Case Law Details

Case Name : Vision Distribution Pvt. Ltd. Vs Commisioner, State Goods & Services Tax & Ors. (Delhi High Court)
Appeal Number : W.P.(C) 8317/2019
Date of Judgement/Order : 12/12/2019
Related Assessment Year :
Courts : All High Courts (6281) Delhi High Court (1640)

Vision Distribution Pvt. Ltd. Vs Commisioner, State Goods & Services Tax & Ors. (Delhi High Court)

Coming Heavily on GST Department/GSTN Delhi High Court held that The business activity in the country could not be expected to come to a standstill, only to await the Respondents making the GST system workable. The failure of the Respondents in first putting a workable system in place, before implementing the GST regime, reflects poorly on the concern that the Respondents have shown to the difficulties that the trade faced throughout the length and breadth of the country. Unfortunately, even after passage of over two years, the Respondents have not remedied their omissions and failures by taking corrective steps. They continue to take shelter of the limitations in, and the inability of their software systems to grant refund, despite the same being justified. The rights of the parties cannot be subjugated to the poor and inefficient software systems adopted by the Respondents. The software systems adopted by the Respondents have to be in tune with the law, and not vice versa. The system limitations cannot be a justification to deny the relief, to which the Petitioner is legally entitled. We, therefore, reject the hyper technical objections sought to be raised by the Respondents – to the effect, that no refund can be granted, because the  system did not reflect any credit lying in the ITC ledger of the Petitioner for the months of July and August, 2017. If that is so, it is entirely the Respondents making. In fact, to permit the Respondents to get away with such an argument would be putting premium on inefficiency. We therefore, reject the submission.

FULL TEXT OF THE HIGH COURT ORDER /JUDGEMENT

1. We have heard learned counsels and proceed to dispose of the present petition. The Petitioner has preferred this petition to seek a direction to the Respondents to issue the refund of Rs. 3,05,09,355/- to the Petitioner. The case of the Petitioner is that it is engaged in the business of sale and purchase of mobile phones. The output supplies made by the Petitioner are also in the course of exports out of India. The Petitioner states that it was registered under the provisions of Delhi Value Added Tax, 2014. When the Goods and Services Tax Act was enforced w.e.f. 01.07.2017, the Petitioner migrated to the said system of taxation. The Petitioner states that it was entitled to carry forward its electronic ledger account of unutilized Input Tax Credit (ITC) in terms of Section 140 of the CGST Act, 2017. As on 01.07.2017, in terms of Section 140 of the CGST Act, the Petitioner claims that it was entitled to CGST credit of Rs. 3,13,06,050/-. The  Petitioner points out that in terms of rule 117 of the CGST Rules, the credit of input tax could be submitted in Form GST TRAN-1 within ninety days of the appointed date which was 01.07.2017. Consequently, the last date for submission of Form GST TRAN-1 was 28.09.2017. However, admittedly, the Form GST TRAN-1 was not made available on the web portal of the Respondents upto 25.08.2017. On account of the aforesaid lapse on the part of the Respondents, the Petitioner could not upload its Form GST TRAN-1 either in the month of July, 2017, or for most part of month of August 2017. taxguru.in However, the business activity of the Petitioner continued, namely, of undertaking exports. The Petitioner states that in the month of July, 2017 it made exports entailing deposit of tax in cash to the tune of Rs. 1,37,37,029/, even though the Petitioner was entitled to CGST credit of Rs.3,13,06,050/- as noticed hereinabove, as on 01.07.2017.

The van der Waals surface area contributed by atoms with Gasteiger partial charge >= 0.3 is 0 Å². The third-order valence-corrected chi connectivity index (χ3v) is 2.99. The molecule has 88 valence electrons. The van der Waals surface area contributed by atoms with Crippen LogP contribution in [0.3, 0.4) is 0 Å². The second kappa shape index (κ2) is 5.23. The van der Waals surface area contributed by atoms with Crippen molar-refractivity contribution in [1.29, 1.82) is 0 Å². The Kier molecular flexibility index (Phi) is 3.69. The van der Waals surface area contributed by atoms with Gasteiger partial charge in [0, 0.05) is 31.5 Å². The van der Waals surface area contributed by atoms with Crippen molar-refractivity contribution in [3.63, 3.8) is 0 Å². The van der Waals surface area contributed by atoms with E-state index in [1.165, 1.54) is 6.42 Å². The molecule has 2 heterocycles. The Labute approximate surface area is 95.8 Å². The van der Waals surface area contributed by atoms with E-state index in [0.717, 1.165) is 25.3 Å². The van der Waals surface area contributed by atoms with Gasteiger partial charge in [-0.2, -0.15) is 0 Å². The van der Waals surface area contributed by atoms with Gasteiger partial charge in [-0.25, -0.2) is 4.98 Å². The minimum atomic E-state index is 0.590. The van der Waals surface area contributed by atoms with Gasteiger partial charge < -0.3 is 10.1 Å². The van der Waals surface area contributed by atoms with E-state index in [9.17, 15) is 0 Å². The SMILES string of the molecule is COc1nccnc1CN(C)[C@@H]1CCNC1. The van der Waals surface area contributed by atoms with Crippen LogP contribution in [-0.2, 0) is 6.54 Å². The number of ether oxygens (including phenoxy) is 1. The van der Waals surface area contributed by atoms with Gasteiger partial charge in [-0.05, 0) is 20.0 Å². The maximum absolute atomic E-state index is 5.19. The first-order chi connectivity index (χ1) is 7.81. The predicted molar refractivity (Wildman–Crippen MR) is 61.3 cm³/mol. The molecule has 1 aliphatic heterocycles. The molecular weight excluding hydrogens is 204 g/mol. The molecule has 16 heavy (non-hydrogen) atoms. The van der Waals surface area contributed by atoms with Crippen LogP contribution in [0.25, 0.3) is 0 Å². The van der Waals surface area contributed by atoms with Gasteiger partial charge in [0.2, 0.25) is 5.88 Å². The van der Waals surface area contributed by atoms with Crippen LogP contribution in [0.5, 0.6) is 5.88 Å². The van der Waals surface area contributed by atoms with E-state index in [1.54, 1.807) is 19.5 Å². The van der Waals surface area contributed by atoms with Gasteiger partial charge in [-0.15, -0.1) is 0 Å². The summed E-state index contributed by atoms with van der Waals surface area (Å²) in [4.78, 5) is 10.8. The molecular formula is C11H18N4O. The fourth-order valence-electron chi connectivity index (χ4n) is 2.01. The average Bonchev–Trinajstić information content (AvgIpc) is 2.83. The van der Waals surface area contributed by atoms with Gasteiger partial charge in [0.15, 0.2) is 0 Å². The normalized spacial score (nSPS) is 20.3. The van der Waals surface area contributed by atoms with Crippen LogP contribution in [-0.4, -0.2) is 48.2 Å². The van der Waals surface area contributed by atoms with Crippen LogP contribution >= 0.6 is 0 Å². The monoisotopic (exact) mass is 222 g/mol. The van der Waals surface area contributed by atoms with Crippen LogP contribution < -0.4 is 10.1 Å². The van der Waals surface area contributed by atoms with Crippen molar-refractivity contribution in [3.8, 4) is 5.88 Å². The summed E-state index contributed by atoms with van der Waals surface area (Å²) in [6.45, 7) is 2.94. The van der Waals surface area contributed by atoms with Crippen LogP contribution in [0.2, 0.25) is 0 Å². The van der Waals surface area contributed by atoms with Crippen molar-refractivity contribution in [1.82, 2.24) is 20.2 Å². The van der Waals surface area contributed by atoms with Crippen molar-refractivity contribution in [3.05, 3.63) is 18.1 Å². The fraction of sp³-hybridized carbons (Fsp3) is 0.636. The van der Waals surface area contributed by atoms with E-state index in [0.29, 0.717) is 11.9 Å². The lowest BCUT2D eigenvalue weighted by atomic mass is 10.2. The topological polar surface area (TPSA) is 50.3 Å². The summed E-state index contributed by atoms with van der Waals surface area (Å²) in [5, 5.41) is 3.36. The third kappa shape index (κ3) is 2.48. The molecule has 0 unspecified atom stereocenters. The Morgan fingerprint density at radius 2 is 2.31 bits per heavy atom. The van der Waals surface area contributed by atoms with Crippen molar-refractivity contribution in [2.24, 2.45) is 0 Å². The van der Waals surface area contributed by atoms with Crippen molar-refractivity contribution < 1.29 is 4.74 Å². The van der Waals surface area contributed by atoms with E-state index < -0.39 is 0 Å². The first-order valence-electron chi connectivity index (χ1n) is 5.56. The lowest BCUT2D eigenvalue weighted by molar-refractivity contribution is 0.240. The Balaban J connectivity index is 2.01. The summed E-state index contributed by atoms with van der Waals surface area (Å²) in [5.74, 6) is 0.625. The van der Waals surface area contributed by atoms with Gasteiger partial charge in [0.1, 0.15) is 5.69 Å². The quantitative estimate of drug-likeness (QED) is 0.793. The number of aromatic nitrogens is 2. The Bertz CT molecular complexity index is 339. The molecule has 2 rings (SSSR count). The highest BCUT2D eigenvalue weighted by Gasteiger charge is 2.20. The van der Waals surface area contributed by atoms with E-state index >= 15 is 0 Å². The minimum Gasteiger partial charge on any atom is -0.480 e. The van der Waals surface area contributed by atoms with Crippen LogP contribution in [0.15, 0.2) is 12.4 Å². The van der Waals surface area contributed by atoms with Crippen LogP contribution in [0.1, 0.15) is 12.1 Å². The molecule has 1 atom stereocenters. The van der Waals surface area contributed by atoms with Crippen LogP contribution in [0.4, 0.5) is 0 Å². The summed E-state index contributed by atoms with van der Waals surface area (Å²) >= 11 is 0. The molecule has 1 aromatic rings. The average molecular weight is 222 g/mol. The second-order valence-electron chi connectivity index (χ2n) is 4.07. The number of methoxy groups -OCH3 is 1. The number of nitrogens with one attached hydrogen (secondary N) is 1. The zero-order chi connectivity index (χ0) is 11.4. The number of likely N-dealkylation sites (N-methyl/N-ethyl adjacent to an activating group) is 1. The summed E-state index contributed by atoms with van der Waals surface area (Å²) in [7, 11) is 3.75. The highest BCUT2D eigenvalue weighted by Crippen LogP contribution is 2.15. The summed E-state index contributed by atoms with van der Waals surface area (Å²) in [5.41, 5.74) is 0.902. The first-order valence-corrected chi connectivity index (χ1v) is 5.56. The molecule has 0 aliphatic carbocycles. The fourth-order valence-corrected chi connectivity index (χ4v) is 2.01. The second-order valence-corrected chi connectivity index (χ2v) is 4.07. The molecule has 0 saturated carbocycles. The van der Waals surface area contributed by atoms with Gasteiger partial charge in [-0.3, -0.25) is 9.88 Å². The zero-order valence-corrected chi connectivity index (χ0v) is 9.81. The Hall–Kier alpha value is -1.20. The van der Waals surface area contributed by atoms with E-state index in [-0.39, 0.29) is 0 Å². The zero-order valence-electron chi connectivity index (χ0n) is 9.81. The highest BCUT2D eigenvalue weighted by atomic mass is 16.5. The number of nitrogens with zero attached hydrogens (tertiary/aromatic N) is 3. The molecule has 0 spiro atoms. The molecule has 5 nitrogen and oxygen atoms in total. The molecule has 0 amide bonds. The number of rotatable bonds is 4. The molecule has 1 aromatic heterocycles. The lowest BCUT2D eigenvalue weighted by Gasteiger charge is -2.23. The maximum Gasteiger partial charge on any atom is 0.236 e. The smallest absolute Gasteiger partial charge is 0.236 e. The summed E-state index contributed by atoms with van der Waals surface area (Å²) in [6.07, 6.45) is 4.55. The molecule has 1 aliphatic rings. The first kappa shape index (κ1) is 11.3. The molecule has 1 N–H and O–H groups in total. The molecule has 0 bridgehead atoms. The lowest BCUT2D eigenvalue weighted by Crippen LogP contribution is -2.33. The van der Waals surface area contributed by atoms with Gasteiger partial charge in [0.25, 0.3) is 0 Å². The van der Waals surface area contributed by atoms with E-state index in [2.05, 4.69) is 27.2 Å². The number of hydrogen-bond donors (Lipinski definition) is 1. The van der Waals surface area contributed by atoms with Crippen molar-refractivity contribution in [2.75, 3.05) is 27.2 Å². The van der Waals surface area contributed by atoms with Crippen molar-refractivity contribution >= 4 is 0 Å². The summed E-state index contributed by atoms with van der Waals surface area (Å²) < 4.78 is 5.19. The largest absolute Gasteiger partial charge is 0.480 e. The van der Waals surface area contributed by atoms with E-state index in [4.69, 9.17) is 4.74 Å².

2. The grievance of the Petitioner is that due to the inaction of the Respondents and their failure to allow smooth migration of the credit standing in the taxguru.in Petitioner’s account of unutilized input tax, the Petitioner could not use and exploit the Input Tax Credit while making exports in the months of July and August, 2017 and was forced to shell out the amount of Rs. 1,37,37,029/-, which would not have been the case, had the Petitioner been able to utilize its Income tax Credit which had accumulated even prior to the enforcement of the GST regime.

3. The Petitioner has claimed the refund of the said amount of Rs. 1,37,37,029/- as also the Input Tax Credit earned on zero rated supplies made in the months of July and August, 2017 which were Rs. 50,42,831/- for the month of July 2017 and Rs. 1,17,29,495/- for the month of August 2017, aggregating to Rs. 3,05,09,355/-.

4. Mr. Harpreet Singh, learned Senior Standing Counsel for the Respondents submits that the Petitioner uploaded the Form GST TRAN-1 only in the month of December, 2017, even though it was possible for the Petitioner to upload the same from 28.08.2017 onwards. He does not dispute the fact that the Petitioner could not utilize the accumulated transitional credit which was accumulated prior to the coming into force of the GST regime, during the months of July and August, 2017. He submits that those who filed their Form GST TRAN-1 from 25.08.2017 onwards, got credit in their ITC ledger in the respective months, for utilization.